Fortunately, we can also find ample green shoots of the regenerative alternative: symbiogenetic approaches to systems of design culture. There are plenty of attractive alternatives to competitions as a way for studios to build their portfolio. For example, professional initiatives in service to a civil society, such as The One Plus program, started by Public Architecture in California, which matched design firms with nonprofit organizations in need of design support.

We can also find regenerative models of design awards, which choose to invest rather than exploit: prioritizing building community, growing capacity, and sharing a body of knowledge over marketing and sponsorship income. An exemplar in this respect is The Aga Khan Award for Architecture. It is notable for its commitment to building an interdisciplinary community of practice and body of knowledge around excellent architecture and urbanism in service to pluralistic communities that include Muslims. We might also call those who engage with these symbiogenetic structures Citizen-Designers.

Edible Garden City is one of a growing number of Singaporean businesses that seek to grow fresh produce on dense urban sites. The social enterprise maintains multiple gardens across the city-state, including one on the rooftop of the Raffles City shopping mall that grows over 1,600 herbs and plants. Photo © Bjorn Low

These positive new models suggest that we should call time on the idea of the designer as a lone genius in competition with others and that we should acknowledge the connection between creativity, place and community. There is a romanticized notion that great ideas come to certain individuals as flashes of inspiration and get sketched on the back of an envelope before being turned into reality by an obedient team. That may be an effective way to design monuments that serve a simplified purpose, but for nearly every other aspect of the built environment, it’s a woefully outdated way to approach a task as complex as designing a new neighborhood, living landscape, or transport system.

Benjamin Zander has spoken eloquently about how those in his profession, music conductors, don’t make a sound and depend instead on their ability to make other people powerful. Could built environment professionals aspire to the same degree of focused cooperation and see their role as unifying the best results of a group’s individual efforts into a cohesive and beautiful whole as a Conductor-Designer?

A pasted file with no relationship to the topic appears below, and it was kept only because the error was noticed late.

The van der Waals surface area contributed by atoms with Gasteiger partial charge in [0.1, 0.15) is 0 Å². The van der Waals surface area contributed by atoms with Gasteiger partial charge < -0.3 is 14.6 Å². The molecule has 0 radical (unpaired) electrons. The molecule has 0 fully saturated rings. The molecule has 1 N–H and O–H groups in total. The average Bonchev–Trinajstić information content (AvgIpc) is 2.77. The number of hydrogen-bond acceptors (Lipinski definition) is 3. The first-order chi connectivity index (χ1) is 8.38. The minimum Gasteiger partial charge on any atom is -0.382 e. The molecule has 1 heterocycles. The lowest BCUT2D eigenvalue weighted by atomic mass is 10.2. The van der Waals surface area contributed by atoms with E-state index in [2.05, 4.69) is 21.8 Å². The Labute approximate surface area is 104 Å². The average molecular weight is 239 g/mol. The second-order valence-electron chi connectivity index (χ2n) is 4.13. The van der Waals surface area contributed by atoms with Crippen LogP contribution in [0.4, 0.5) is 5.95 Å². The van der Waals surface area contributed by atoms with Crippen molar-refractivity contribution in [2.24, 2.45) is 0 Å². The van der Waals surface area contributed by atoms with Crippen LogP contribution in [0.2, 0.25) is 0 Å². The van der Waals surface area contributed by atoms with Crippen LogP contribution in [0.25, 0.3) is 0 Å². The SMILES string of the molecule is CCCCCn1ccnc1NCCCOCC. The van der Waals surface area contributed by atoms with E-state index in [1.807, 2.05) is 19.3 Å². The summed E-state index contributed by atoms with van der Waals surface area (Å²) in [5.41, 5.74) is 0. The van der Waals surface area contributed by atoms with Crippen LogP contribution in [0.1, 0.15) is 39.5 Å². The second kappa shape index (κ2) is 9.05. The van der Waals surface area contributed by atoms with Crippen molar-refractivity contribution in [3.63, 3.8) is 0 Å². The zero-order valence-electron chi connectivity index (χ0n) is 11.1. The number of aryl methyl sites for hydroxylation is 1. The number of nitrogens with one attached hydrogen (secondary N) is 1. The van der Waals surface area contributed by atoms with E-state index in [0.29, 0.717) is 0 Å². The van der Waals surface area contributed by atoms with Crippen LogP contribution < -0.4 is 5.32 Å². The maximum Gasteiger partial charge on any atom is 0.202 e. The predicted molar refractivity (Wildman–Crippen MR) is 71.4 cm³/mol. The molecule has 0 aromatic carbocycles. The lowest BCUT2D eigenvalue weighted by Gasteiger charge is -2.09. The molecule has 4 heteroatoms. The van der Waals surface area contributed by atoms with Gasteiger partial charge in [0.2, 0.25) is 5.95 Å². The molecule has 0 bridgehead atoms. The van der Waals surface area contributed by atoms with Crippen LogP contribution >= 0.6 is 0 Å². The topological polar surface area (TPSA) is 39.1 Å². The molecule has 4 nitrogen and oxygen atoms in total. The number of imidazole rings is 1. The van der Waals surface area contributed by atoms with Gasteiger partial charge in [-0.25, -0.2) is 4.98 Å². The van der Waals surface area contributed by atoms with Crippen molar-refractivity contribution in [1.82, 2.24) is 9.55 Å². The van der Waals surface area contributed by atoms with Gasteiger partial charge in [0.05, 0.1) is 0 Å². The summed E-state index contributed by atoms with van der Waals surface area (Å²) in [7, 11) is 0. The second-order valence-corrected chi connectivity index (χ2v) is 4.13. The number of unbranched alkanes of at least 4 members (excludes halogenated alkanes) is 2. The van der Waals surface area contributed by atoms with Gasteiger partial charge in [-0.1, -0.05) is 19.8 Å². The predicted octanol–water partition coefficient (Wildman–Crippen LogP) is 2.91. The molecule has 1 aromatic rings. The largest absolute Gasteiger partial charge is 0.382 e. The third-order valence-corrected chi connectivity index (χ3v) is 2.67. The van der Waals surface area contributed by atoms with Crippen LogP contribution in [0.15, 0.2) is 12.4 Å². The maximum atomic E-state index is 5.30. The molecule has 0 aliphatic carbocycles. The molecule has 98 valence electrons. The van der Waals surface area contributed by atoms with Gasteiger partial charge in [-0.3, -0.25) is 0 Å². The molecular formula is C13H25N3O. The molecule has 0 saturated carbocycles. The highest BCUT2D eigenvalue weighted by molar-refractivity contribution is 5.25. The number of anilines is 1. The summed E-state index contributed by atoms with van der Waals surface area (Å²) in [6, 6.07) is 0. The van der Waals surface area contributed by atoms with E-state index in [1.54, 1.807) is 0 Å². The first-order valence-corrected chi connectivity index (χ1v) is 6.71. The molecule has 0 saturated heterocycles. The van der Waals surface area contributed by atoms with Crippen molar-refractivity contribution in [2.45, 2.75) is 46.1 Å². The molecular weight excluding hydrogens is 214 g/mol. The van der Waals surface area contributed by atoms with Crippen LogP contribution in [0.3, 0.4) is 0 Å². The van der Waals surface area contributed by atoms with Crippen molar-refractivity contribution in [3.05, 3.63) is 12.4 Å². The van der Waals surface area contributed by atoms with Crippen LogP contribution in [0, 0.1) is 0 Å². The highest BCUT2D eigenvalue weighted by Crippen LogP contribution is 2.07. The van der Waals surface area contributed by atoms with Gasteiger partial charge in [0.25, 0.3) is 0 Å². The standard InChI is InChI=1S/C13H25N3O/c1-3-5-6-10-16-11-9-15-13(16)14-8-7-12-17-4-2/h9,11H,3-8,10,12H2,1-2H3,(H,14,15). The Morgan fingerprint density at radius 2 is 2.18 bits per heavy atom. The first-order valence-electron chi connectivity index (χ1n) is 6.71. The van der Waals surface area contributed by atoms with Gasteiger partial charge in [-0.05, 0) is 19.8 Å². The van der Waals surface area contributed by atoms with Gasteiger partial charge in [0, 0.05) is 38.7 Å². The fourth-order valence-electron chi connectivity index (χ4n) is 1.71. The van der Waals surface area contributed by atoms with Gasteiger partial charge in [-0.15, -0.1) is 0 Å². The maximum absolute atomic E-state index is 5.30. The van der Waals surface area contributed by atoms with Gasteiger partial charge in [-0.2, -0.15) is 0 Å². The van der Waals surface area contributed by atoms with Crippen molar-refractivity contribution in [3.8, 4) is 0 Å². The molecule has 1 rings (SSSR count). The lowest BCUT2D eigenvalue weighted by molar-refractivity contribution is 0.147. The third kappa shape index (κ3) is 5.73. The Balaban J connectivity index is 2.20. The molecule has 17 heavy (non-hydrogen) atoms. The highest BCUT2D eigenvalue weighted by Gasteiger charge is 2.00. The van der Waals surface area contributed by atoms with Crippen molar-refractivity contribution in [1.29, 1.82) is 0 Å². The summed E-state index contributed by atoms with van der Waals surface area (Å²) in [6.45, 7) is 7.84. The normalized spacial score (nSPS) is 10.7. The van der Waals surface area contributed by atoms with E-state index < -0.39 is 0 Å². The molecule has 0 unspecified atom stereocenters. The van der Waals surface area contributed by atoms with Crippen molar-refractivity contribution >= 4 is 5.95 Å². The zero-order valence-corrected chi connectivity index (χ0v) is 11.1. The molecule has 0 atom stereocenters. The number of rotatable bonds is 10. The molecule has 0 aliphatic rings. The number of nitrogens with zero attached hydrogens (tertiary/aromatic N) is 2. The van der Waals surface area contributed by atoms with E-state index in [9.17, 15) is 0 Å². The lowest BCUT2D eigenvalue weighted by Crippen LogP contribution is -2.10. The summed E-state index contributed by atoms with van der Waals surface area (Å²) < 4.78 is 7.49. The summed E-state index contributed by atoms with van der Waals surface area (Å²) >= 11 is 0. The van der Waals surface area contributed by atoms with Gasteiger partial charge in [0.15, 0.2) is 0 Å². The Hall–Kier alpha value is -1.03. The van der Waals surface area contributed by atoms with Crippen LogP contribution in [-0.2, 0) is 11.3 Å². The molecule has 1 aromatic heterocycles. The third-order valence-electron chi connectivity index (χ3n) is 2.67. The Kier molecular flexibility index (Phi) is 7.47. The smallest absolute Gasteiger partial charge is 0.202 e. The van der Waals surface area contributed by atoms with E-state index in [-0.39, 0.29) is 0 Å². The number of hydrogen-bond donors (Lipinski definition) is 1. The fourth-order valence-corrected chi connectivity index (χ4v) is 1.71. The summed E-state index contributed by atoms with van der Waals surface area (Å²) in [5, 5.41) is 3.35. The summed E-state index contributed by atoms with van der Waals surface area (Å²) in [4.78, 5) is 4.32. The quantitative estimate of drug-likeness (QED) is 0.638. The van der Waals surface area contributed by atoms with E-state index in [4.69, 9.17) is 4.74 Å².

What does this mean for you and your collaborators? Will changing how one design business operates make a difference? As the organizers of the People’s Climate March put it: “To change everything, we need everyone.” We need the full diversity of our societies represented and in sufficient total numbers to bring about meaningful change. Erica Chenoweth’s work has found that when 3.5% of a population become actively involved in a cause then change becomes almost inevitable. Given the scale of the problem, the seriousness of the current impacts to many, and possible end result for all, who would not want to be involved?

Adapted from Flourish: Design Paradigms for Our Planetary Emergency by Sarah Ichioka and Michael Pawlyn (Triarchy Press, 2021). www.flourish-book.com

Main image: Design for planetary health will integrate nature and culture. For the village of Hengkeng in Zhejiang China, DnA Architects designed a multipurpose natural stage, which hosts a range of activities from local opera performances to meditation sessions. Inspired by a story from history, the dome is constructed of living bamboo; over time, new shoots are interwoven and old poles removed from the existing structure. Photo © Ziling Wang